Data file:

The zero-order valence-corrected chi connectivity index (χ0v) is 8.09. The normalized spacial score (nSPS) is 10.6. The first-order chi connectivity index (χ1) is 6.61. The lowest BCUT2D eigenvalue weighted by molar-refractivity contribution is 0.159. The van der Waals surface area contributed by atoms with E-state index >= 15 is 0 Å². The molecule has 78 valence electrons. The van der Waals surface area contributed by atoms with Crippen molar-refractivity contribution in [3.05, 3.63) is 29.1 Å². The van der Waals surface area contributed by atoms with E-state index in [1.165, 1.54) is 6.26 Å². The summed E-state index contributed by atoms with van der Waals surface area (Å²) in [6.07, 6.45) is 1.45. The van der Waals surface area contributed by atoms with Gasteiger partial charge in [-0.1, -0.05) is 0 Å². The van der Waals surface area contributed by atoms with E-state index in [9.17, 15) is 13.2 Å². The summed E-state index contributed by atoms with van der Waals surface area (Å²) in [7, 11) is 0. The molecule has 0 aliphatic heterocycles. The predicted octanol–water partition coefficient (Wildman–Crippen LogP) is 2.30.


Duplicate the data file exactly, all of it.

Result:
The zero-order valence-corrected chi connectivity index (χ0v) is 8.09. The normalized spacial score (nSPS) is 10.6. The first-order chi connectivity index (χ1) is 6.61. The lowest BCUT2D eigenvalue weighted by molar-refractivity contribution is 0.159. The van der Waals surface area contributed by atoms with E-state index >= 15 is 0 Å². The molecule has 78 valence electrons. The van der Waals surface area contributed by atoms with Crippen molar-refractivity contribution in [3.05, 3.63) is 29.1 Å². The van der Waals surface area contributed by atoms with E-state index in [1.165, 1.54) is 6.26 Å². The summed E-state index contributed by atoms with van der Waals surface area (Å²) in [6.07, 6.45) is 1.45. The van der Waals surface area contributed by atoms with Gasteiger partial charge in [-0.1, -0.05) is 0 Å². The van der Waals surface area contributed by atoms with E-state index in [9.17, 15) is 13.2 Å². The summed E-state index contributed by atoms with van der Waals surface area (Å²) in [7, 11) is 0. The molecule has 0 aliphatic heterocycles. The predicted octanol–water partition coefficient (Wildman–Crippen LogP) is 2.30.